Name of the event: “Building Partnerships for Health and Sustainable Agricultural Development in East Africa” symposium
Date: The meeting took place from the 18th to the 20th of September 2023
Venue: The symposium was organised by the Global One Health Academy and CALS International Programs at NC State University
This symposium convened experts from Kenya, Malawi, Uganda, and Tanzania, as well as experts from various fields at NC State, and forged partnerships that fostered sustainable agricultural development and improved health and well-being in rural East African communities. Further, the symposium had centered on: 1) agricultural development and its links to nutrition and environmental sustainability, 2) water sanitation and hygiene and its links to human, animal, and environmental health, and 3) approaches for combating infectious diseases, including vector-borne diseases and antimicrobial resistance. Within agricultural development, the discussions encompassed plant and crop production, pests and plant diseases, value added production, animal production, agriculture engineering and irrigation.
Among the speakers, Dr Alice Murage presented UPSCALE, our research progress and results on the sustainable intensification in sub-Saharan Africa related to push-pull technology. Dr Murage has a PhD in agricultural economics from the Egerton University, in collaboration with Justus Libeig Universitat, Germany; MSc in Agricultural Economics and BSc in Agriculture (Economics option) from University of Nairobi, Kenya. Her research interest is in economic analysis, gender, food security, and climate change adaptation. Her strength is in qualitative analysis, and problem-solving with excellent communication and writing skills to convey complex information to diverse audiences. She is currently an Assistant Director in charge of research Methods and Analytics at Kenya Agricultural and Livestock Research Organization (KALRO). Dr Murage has coauthored over 20 publications in refereed journals, over 20 articles in regional and international conferences, many project reports, discussion papers and policy briefs. The UPSCALE project is proud to have her among the dedicated team members.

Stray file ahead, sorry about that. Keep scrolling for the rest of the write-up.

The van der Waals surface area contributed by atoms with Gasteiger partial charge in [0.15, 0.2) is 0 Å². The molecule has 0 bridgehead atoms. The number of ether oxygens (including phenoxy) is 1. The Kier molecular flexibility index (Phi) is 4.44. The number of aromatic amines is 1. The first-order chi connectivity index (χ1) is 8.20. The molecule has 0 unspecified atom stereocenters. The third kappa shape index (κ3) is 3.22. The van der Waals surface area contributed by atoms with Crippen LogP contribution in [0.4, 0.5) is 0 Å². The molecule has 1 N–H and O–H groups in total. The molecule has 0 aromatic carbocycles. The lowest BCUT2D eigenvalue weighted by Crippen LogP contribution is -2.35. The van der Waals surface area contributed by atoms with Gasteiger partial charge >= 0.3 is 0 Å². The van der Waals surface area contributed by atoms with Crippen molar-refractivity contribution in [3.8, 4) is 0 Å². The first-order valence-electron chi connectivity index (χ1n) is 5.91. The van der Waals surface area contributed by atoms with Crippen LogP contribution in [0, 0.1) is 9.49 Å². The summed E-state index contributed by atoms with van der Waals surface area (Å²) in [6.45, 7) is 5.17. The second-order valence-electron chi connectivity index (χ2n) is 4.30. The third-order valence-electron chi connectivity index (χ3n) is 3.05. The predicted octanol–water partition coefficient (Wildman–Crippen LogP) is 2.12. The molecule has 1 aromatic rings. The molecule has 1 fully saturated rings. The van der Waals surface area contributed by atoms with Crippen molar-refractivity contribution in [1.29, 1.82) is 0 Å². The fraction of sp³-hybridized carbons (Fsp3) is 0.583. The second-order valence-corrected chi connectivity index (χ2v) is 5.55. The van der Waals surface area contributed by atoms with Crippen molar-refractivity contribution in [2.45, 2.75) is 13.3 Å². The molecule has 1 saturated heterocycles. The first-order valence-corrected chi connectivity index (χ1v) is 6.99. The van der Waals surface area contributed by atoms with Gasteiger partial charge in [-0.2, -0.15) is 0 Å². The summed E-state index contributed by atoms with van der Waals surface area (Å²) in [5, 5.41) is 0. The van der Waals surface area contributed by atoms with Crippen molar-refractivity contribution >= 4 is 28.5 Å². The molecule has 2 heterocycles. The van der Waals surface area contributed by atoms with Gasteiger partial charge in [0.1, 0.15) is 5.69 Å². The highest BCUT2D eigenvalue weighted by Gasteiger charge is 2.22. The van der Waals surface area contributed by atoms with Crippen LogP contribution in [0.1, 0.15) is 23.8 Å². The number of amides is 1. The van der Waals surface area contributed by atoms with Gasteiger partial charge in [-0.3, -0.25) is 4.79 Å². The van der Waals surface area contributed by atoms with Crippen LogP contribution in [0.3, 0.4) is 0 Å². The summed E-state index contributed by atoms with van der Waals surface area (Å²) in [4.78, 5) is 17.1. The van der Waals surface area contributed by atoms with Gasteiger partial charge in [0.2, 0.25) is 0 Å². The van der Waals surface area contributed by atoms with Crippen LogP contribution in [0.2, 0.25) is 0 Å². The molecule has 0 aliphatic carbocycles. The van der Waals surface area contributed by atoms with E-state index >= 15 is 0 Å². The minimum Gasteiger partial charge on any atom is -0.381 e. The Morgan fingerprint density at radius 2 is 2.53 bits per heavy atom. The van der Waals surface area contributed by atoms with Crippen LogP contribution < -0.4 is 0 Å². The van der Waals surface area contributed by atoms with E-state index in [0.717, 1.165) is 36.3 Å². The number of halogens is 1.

Abstract of the presentation given by Dr Murage
The Role of Agri-Food Markets on Sustainable Development and Gender Equity: a case of Push-pull farmers in Eastern Africa
Markets serve as versatile platforms for the exchange of agricultural products, whether in physical or virtual form. Their pivotal role in shaping the socio-economic landscape of communities cannot be overstated. By seamlessly connecting the hard work of farmers to the tables of consumers, these markets become the bedrock of food security. They ensure a steady supply of nutritious goods to both urban and rural populations, thereby fostering local economic growth, facilitating job creation, income generation, and ultimately contributing to the enhancement of livelihoods, the alleviation of poverty, and the overall well-being of communities. This study evaluated the relationship between market access and household food security, using Household Dietary Diversity Score (HDDS), Food Consumption Score (FCS), Food Coping Strategy Index (FCSI), and Food Insecurity Experience Scale (FIES) parameters. An in-depth analysis was conducted using a multiple regression model, utilizing baseline data collected between April and August 2021 in Kenya, Uganda, Tanzania, Rwanda, and Ethiopia under the UPSCALE project. The findings revealed that farmers with access to crop and livestock markets, adopters of the push-pull farming approach, individuals with supplementary off-farm income, older farmers, and those with higher levels of education were associated with greater food security. Conversely, limited access to credit and larger household sizes correlated with increased food insecurity. These insights underscore the intricate interplay between market access, sustainable livelihoods, and food security, providing valuable guidance for policies and interventions aimed at promoting economic stability and equitable access to nourishment in Eastern African communities